A man who was weary of the frantic pace of city life gave up his job, sold his apartment, and moved into a small cabin in the woods. He wanted to find the peace of mind that eluded him in the city. For a few weeks, he thought he had found contentment, but soon he began to miss his friends and the conveniences of the city. When his restlessness grew acute, he felt the urge to move again.
This time he decided to try a small town. There would be people with whom to talk, and he could enjoy the conveniences of the city without the pressure of the noise, the size, and the constant “hurry, hurry” atmosphere. Surely, in this best of both worlds, he would find peace. Life in the small town, however, brought unanticipated problems. People were slow to accept an outsider, yet they seemed quick and aggressive when it came to prying into his personal affairs. Soon he discovered, to his annoyance, that strange rumors about him were circulating. Again the man grew restless and discontented and concluded that it was not possible to find peace anywhere. He moved back to the city, resigned to a life of inner turmoil.
This unfortunate man could have profited from an important truth realized by Ralph Waldo Emerson, who wrote, “Nothing can bring you peace but yourself.” Emerson understood that inner peace does not depend on where you live or even whom you’re with. True peace is a quality you carry within yourself regardless of external circumstances.
The Bible Scripture John 14:27 states: “Peace I leave with you, my peace I give unto you. Not as the world giveth, give I unto you. Let not your heart be troubled, neither let it be afraid.” These comforting words, attributed to Jesus, seem to indicate that the world can give us a certain kind of peace. It can offer us a lovely country place, away from the hustle and bustle of the city; a quiet and eautiful park tucked amid the city’s activities; a peaceful, scenic beach upon which to stroll; or a distant mountaintop where all is serene and still. Although people may travel to faraway places, the journey is made in the company of one’s own consciousness, and we return home with ourselves. We cannot get away from our own inner being. If we have a problem, we take it with us wherever we may go. On the other hand, if our consciousness is imbued with gentle serenity, then it can also be imbued with power. Quiet, inner power.
One way to be successful in the world is to go forth to do what is ours to do with peace in our consciousness. This peacefulness is a state of receptivity that can allow us to be more open to other people. How can we get in touch with this inner peace? A simple exercise can help. Reserve some time each day—even a few minutes can be beneficial—in which you can be alone and undisturbed. Sit in a comfortable chair, close your eyes, breathe deeply and slowly, and let your mind and body relax. Repeat slowly to yourself, “I am now letting go. I am now letting go.” Mentally release the events of the day, one by one, until you feel yourself moving into a realm of stillness and peace.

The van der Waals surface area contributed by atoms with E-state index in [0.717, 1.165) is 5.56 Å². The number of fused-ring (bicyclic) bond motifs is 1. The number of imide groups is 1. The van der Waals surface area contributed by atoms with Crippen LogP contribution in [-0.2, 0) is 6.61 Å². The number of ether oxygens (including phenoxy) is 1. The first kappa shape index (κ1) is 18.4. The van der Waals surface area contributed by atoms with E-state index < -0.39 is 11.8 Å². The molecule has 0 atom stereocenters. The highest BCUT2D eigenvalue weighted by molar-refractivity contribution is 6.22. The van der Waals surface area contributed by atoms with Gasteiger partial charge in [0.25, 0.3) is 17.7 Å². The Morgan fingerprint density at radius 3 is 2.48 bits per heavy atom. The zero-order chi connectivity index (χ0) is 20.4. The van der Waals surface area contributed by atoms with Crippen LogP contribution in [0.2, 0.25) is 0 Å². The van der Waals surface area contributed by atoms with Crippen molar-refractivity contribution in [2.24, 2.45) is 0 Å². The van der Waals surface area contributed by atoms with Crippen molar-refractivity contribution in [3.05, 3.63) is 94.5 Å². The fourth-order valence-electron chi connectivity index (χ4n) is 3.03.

This place of inner stillness and quiet is termed “the Silence.” A minister friend described it in this manner: “In the Silence, we enter an elevated state of awareness, of heightened receptivity, a time of being fully alive to the moment. It may sound strange, but when we are in the Silence, we do absolutely nothing. We are content just to be, and we luxuriate in the ecstasy of being consciously with God. The Silence is a time of stillness when we think neither of the past nor of the future. It is a state when we are detached from the ordinary world. If we are thinking about business, troubled relationships, or any other problem, we are not in the silence. And yet, although we are not thinking about ideas, concepts, or perceptions, we remain alert. Our receptivity and sensitivity are increased. It is truly an ineffable experience; words are inadequate to describe it.”
Anwar Sadat, Egyptian military and political leader, understood the power of peace when he said, “Peace is much more precious than a piece of land.” He spoke of the peace that cannot be bought, but that is available to us all, if we so choose. As new buildings and structures may be created from new plans and materials, so, too, can new thought structures be built. Through our peaceful thoughts, prayers, and activities we can build a consciousness of peace.
There may be times in the life of every person when he feels the Presence of the Creator and becomes aware, in one way or another, of an actual transcendental Presence, Power, and Peace. With this awareness often come a liberation and a freedom from negative thoughts and things of this world: its fears, doubts, cares, and problems. The degree of transformation may be immediately apparent in the visible realm, but, bit by bit, it becomes evident in the outer world.
Jesus acknowledged this truth and taught about the existence of an inner peace that “passes all understanding,” a peace that is not dependent on outer circumstances. As you discover this inner realm for yourself, you eventually realize it is the only real peace you can ever have. You don’t have to travel far to find it; you need only look deeply within yourself. External events can change at a moment’s notice and what you thought was peace may suddenly evaporate. But once it’s yours, true peace will remain with you—even in the midst of a rapidly changing world.
Try not to make the same futile mistake as the man who sought external peace by moving to various locations. That route leads to disappointment. Instead, spend some time each day in your quiet place. Release your cares until you make contact with your inner realm of peace. Today can be a day of transformation. The depth of increasing inner peace can continue to bring forth greater spiritual light, wisdom, and guidance, so that every day can be a day of deeper discernment.